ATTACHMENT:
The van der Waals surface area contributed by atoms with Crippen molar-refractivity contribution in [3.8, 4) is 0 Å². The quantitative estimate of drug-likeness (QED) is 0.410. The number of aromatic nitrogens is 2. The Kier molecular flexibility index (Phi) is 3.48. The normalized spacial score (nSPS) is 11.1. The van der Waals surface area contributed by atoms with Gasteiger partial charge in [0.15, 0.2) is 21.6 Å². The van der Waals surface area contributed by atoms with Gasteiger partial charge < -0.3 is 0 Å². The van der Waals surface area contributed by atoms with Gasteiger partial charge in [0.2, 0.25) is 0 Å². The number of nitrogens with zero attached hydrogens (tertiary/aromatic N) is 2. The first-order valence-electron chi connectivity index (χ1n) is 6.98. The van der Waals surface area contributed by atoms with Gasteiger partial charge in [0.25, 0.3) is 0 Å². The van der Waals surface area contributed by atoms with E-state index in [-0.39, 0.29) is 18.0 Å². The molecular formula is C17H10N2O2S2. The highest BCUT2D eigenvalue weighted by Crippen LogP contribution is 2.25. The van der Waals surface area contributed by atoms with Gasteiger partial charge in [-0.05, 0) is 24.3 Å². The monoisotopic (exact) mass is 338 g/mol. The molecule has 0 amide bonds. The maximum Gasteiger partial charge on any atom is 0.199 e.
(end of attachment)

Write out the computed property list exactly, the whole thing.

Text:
The van der Waals surface area contributed by atoms with Crippen molar-refractivity contribution in [3.8, 4) is 0 Å². The quantitative estimate of drug-likeness (QED) is 0.410. The number of aromatic nitrogens is 2. The Kier molecular flexibility index (Phi) is 3.48. The normalized spacial score (nSPS) is 11.1. The van der Waals surface area contributed by atoms with Gasteiger partial charge in [0.15, 0.2) is 21.6 Å². The van der Waals surface area contributed by atoms with Gasteiger partial charge < -0.3 is 0 Å². The van der Waals surface area contributed by atoms with Gasteiger partial charge in [0.2, 0.25) is 0 Å². The number of nitrogens with zero attached hydrogens (tertiary/aromatic N) is 2. The first-order valence-electron chi connectivity index (χ1n) is 6.98. The van der Waals surface area contributed by atoms with Gasteiger partial charge in [0.25, 0.3) is 0 Å². The van der Waals surface area contributed by atoms with E-state index in [-0.39, 0.29) is 18.0 Å². The molecular formula is C17H10N2O2S2. The highest BCUT2D eigenvalue weighted by Crippen LogP contribution is 2.25. The van der Waals surface area contributed by atoms with Gasteiger partial charge in [-0.05, 0) is 24.3 Å². The monoisotopic (exact) mass is 338 g/mol. The molecule has 0 amide bonds. The maximum Gasteiger partial charge on any atom is 0.199 e.